Smart displays are here. Amazon paved the way with its Echo Show launched back in mid-2017, then Google and Facebook released their own versions, and a slew of third parties like Lenovo and JBL quickly followed suit — will Apple be next?

Each of these smart displays hopes to become the center of our smart homes and tie us into an ecosystem of one of the GAFA companies (Google, Amazon, Facebook, Apple) or — if you happen to reside in China — one of the BAT companies (Baidu, Alibaba, Tencent). They are deceptively simple and easy to use but pack a serious punch in the amount of clever technology they pack under the hood.

Amazon Echo Show

Amazon Echo Show (Source: Amazon)

The smart displays market is growing

We can think of smart displays as the evolution of smart speakers, taking the existing voice assistant interface and AI capabilities and then adding a screen for visual output and sometimes also a camera for visual input. The smart display can now let you do tasks that you’d previously have used your phone or tablet for, such as making a video call or accessing information that’s better displayed as an image or video rather than read out as audio. Voice is great for many things, but sometimes, you need visuals. For example, consider the difference between asking your smart display to “show me how to make a paper airplane” as opposed to asking an audio-only device to “tell me how to make a paper airplane.”

The market potential is huge. The overall smart home market is estimated to top $150 billion by 2023, and although smart displays have gotten off to a slow start — with only a few million sold so far — they’re likely to take a fast-increasing share of that opportunity.

One area that has caused concern for some is privacy. Are consumers happy to have their movements observed and recorded 24/7, with a microphone and camera in their home potentially sending their conversations and whereabouts to a faceless internet giant? Vendors will need to reassure users that they won’t exploit their position in every living room, bedroom, and kitchen. Local processing of data (as opposed to sending it to the cloud) is one way to mitigate these concerns.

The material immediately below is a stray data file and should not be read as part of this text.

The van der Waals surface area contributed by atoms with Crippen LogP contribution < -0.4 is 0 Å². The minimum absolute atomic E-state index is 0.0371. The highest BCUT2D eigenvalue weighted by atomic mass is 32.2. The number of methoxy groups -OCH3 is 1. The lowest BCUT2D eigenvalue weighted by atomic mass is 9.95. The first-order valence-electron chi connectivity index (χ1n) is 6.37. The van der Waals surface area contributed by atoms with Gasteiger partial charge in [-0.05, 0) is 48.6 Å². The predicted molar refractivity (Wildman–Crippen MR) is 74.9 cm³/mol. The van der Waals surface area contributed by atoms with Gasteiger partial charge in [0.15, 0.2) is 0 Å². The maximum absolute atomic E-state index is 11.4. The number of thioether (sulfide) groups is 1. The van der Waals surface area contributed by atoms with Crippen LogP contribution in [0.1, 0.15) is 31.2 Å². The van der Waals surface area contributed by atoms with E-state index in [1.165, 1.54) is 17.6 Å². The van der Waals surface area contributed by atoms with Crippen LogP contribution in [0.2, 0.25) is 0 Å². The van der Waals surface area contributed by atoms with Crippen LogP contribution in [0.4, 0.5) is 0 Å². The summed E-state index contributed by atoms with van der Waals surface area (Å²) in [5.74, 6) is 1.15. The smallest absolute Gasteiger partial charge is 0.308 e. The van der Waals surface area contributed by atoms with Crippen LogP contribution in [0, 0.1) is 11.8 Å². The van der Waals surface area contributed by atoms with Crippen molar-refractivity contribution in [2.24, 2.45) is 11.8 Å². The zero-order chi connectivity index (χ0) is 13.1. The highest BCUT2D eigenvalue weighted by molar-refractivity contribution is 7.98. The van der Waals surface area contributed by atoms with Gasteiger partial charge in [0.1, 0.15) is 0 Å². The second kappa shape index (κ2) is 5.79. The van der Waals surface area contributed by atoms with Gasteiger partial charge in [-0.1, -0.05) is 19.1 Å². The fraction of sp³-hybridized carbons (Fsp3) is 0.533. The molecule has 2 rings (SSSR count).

Sophisticated video and voice technology

The technology in smart displays is surprisingly advanced for such relatively low-cost devices. For video calls, many of them include specific features to make the call intuitive. For example, Facebook’s Portal has software that can recognize a face and then automatically crop the camera’s image and zoom in on the speaker. Move around the room, and it follows you. This is one area in which sophisticated video processing can create one of those “it just works” moments and make the video chat more enjoyable.

Voice interfaces also deploy some seriously clever technology. We’ve become used to always-on listening, wherein the speaker or display leaps into action when a keyword is spoken. To make this work effectively, the devices use far-field audio detection, which can pick your voice out of background music or audio. Adding AI and neural networks could enable a smart display to identify sounds like a doorbell or barking dog and act accordingly — potentially serving as an alarm system of a smart home.

Upcoming technologies could harness the smart display camera input for facial recognition. This will allow voice commands to be issued without the need for a wakeup word just by looking at the device, thereby making the operation even more seamless.

Smart assistance is becoming pervasive

Over the next few years, smart displays are going to get smarter, cheaper, and more popular in our homes. Smart assistance capabilities will also spread to more devices; for example, our TVs will effectively become big smart displays.

Taking it a step further, another product that might well take off is the personal assistance robot, such as the recently announced Temi. Basically, a personal robot is a smart display on wheels with a few extra motion-related features. Once we’re happy talking to an Echo speaker or display, holding a conversation with a robot is not really much of a leap, and with AI getting better all the time, it’s going to feel more and more natural.